No-Bad-DaysBy Don Nelson

Many people put an extraordinary amount of thought and effort into the production of “Living With Alzheimer’s: The Reddington Project,” the magazine-style special publication included in this week’s Methow Valley News. But nobody made a bigger personal commitment to the project than Don and Ginger Reddington, whose willingness to invite us into the most trying time of their lives made it possible.

It’s been nearly two years since Don first talked to us about what became a series of eight articles he authored — with the assistance of Raleigh Bowden and Laurelle Walsh — for the newspaper in 2015. Don was adamant — to the point of sometimes-uncomfortable candor — about realistically detailing the challenges he faces day-to-day and long term. But he also refused to knuckle under to the disease, or give up on his active life, or lose his sense of humor. While many Alzheimer’s sufferers are essentially paralyzed by denial, reclusiveness and embarrassment, Don flipped those responses around completely. He accepted the disease and its consequences, and became a vocal and unabashed advocate for understanding what Alzheimer’s implies for its victims and their loved ones.

Don’s articles resonated with many readers, so much so that we became determined to find a way to expand the reach of his message. “Living With Alzheimer’s: The Reddington Project” is the result. You can read about how that happened in the publication.

We anticipate high demand for magazine, and we’ve printed a lot of copies so they can be widely distributed for free. Additional copies won’t be available before next week, but you can contact our office about how to get them.

Don was in the newspaper office last week, with Ginger, to look over the final page proofs before the publication went to press. I told him that I hope we have honored his personal mission, as he has honored us.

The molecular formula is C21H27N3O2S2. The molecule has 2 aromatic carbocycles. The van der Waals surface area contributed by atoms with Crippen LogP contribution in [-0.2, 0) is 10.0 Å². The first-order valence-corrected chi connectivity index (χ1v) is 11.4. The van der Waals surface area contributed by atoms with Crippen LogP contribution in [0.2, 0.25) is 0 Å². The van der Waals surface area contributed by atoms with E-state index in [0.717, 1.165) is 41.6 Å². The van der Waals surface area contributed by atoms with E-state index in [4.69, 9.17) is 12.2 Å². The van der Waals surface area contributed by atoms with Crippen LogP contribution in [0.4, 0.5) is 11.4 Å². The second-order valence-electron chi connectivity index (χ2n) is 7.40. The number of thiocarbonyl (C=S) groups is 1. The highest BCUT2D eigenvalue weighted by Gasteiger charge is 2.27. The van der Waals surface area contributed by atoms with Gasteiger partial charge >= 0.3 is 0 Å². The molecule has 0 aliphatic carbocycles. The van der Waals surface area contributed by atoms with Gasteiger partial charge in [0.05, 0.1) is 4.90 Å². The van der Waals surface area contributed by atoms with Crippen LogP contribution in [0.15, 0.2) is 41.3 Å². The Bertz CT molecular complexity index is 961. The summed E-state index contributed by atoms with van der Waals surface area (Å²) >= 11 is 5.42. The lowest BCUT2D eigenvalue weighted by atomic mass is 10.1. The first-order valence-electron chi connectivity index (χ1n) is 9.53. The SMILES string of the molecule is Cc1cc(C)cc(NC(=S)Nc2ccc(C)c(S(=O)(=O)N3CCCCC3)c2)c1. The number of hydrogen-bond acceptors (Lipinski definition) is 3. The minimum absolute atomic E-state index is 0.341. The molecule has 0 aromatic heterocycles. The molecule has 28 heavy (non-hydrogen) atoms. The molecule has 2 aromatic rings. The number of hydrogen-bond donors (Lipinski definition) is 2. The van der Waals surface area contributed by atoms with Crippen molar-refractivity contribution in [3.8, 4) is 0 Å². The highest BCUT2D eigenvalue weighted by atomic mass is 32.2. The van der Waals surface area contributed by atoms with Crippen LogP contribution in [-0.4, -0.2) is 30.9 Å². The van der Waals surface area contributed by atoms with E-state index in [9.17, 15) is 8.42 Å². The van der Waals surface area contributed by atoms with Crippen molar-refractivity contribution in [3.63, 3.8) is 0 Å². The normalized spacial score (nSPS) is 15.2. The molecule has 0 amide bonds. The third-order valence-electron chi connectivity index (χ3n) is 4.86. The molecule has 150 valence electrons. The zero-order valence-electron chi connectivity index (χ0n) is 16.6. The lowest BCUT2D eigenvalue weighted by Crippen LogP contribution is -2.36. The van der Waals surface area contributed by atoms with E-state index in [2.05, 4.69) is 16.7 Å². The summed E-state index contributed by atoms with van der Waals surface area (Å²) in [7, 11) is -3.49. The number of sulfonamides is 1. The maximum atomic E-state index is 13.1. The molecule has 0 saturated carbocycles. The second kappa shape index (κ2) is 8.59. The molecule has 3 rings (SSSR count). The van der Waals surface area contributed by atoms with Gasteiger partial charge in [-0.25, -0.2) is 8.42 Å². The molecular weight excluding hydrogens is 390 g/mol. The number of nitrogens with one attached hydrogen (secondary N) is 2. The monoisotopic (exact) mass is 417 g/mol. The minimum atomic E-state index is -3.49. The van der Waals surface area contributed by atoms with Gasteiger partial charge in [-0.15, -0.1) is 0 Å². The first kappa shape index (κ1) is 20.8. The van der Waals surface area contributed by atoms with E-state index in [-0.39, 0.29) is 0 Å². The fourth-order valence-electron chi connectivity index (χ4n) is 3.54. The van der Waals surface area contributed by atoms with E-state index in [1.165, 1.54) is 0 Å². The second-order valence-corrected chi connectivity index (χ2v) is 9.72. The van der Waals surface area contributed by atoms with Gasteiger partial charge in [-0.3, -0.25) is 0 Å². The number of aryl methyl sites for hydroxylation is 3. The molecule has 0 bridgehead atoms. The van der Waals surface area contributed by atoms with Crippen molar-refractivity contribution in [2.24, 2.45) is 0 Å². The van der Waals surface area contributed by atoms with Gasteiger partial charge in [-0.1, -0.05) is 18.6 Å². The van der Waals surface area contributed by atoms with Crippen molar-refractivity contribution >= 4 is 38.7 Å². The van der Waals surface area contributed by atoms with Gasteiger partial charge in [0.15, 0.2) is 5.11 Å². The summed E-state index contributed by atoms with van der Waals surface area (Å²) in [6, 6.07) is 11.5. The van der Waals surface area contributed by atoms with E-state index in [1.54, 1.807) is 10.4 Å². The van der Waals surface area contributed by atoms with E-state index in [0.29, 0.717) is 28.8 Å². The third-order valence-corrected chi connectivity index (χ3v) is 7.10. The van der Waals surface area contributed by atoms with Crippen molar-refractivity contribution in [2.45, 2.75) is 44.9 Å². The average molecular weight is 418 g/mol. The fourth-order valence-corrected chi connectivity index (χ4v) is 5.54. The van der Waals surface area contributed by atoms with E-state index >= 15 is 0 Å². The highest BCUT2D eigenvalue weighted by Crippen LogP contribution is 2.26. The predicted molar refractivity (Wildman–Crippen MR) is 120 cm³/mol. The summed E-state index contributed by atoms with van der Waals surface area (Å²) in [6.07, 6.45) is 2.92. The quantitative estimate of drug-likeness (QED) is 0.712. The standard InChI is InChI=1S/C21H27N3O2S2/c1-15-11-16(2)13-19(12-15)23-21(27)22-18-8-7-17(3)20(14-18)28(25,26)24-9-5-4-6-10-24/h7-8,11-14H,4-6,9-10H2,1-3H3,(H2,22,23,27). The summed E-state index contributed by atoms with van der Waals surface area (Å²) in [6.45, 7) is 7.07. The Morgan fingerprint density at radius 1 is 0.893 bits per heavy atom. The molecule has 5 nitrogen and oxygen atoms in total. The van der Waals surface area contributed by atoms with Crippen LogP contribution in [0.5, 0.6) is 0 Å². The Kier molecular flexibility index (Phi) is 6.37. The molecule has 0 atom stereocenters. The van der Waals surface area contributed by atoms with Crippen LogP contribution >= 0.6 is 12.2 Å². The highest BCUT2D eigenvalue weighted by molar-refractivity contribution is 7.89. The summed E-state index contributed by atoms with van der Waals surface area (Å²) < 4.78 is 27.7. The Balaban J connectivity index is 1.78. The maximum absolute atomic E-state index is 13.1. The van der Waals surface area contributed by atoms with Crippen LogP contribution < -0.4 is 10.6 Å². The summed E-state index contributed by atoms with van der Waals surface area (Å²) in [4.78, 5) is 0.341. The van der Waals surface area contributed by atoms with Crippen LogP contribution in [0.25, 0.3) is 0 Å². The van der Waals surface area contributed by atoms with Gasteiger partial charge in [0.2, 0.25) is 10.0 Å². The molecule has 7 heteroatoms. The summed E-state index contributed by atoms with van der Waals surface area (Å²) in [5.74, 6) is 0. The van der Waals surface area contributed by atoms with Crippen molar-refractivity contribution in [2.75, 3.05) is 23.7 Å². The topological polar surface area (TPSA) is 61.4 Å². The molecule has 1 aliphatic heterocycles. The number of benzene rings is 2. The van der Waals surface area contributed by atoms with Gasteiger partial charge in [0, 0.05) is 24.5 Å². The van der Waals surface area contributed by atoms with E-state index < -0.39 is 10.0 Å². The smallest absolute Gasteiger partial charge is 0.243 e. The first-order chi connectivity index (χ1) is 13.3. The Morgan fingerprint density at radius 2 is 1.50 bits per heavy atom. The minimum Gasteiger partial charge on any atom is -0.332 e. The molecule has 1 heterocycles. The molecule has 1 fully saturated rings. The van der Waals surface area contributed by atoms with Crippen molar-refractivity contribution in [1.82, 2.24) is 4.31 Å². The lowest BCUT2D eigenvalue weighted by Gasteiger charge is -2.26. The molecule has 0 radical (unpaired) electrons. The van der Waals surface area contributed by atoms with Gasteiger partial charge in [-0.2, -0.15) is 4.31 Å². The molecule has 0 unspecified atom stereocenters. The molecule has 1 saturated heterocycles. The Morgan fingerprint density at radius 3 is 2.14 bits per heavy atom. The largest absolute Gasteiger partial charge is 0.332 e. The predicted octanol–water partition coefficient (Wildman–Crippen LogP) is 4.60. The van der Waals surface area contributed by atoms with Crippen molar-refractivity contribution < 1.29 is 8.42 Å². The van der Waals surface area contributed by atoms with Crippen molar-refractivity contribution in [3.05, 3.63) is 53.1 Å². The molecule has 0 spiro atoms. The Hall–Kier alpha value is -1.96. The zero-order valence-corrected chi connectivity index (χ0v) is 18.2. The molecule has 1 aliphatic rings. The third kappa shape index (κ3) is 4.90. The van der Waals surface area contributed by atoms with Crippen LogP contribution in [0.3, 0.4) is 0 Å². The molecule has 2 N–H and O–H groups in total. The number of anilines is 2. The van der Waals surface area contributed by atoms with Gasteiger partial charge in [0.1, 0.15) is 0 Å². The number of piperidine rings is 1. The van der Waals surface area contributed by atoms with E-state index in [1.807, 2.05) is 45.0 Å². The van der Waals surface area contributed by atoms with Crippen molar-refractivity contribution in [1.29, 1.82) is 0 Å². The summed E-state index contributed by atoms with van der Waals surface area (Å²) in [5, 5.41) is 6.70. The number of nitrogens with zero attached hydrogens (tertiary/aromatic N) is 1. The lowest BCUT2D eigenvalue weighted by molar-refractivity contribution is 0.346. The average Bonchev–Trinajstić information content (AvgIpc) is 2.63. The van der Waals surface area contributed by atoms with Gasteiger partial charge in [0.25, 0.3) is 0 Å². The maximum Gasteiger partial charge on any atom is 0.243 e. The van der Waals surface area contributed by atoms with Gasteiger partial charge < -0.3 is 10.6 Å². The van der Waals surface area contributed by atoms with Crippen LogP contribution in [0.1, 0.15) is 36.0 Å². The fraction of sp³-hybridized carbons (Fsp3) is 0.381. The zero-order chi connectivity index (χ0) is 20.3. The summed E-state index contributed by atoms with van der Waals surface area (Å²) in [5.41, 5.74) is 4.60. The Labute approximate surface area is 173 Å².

Just say ‘thanks’

When I interviewed Winthrop Mayor Sue Langdalen this week about her impending departure from the Methow Valley, she told me she’s not keen on “goodbye” parties and cakes and such. She pointed out that she her husband, Jim, expect to be frequent visitors to the valley after their move to Stanwood, so it’s not like she’s disappearing.

Cake or no cake (and I am a big fan of cake for any occasion), Sue deserves a profound “thank you” from the citizens of Winthrop for her service as mayor (on two different occasions) and on the town council. She is not a rah-rah politician but has been quietly, consistently effective in guiding the town through tough issues and pushing it toward improvements. She cares about what happens in Winthrop.

Small town government leadership is challenging. Resources are always scarce, little problems can explode into nasty public quarrels, and local officials are much more visible and approachable than in bigger municipalities. Other than the personal satisfaction of contributing the community’s well-being, the rewards aren’t particularly noteworthy. Appreciation may be hard to come by.

So it’s typical that expressions of gratitude occur at the end of one’s public service rather than in the middle of it. Don’t wait for that invitation. If you see Sue, tell her “thanks,” or send a note to Town Hall. They’ll know how to reach her.

The park takes shape

It’s been interesting to see Confluence Park begin to emerge from the empty lot on Riverside Avenue in Winthrop. The park, on the former site of Arrowleaf Bistro, is being developed by Jim and Gaye Pigott, who will donate it to the town. Work remains to be done, but you can get a good idea of what it’s going to look like.

The park project has drawn a lot of attention this summer, situated as it is in the middle of the downtown pedestrian traffic flow. A couple of common observations have emerged from my conversations about the park. You really don’t get a sense of what it will look and feel like from the plans. There’s nothing like seeing two-dimensional drawings become three-dimensional reality. And, the space seems much  bigger than people anticipated.  I wasn’t necessarily expecting a “pocket park,” but I’ve been surprised at how roomy the space feels. I suspect it’s going to become an instantly popular feature, and another impetus to continue opening up access to the Chewuch River.

 

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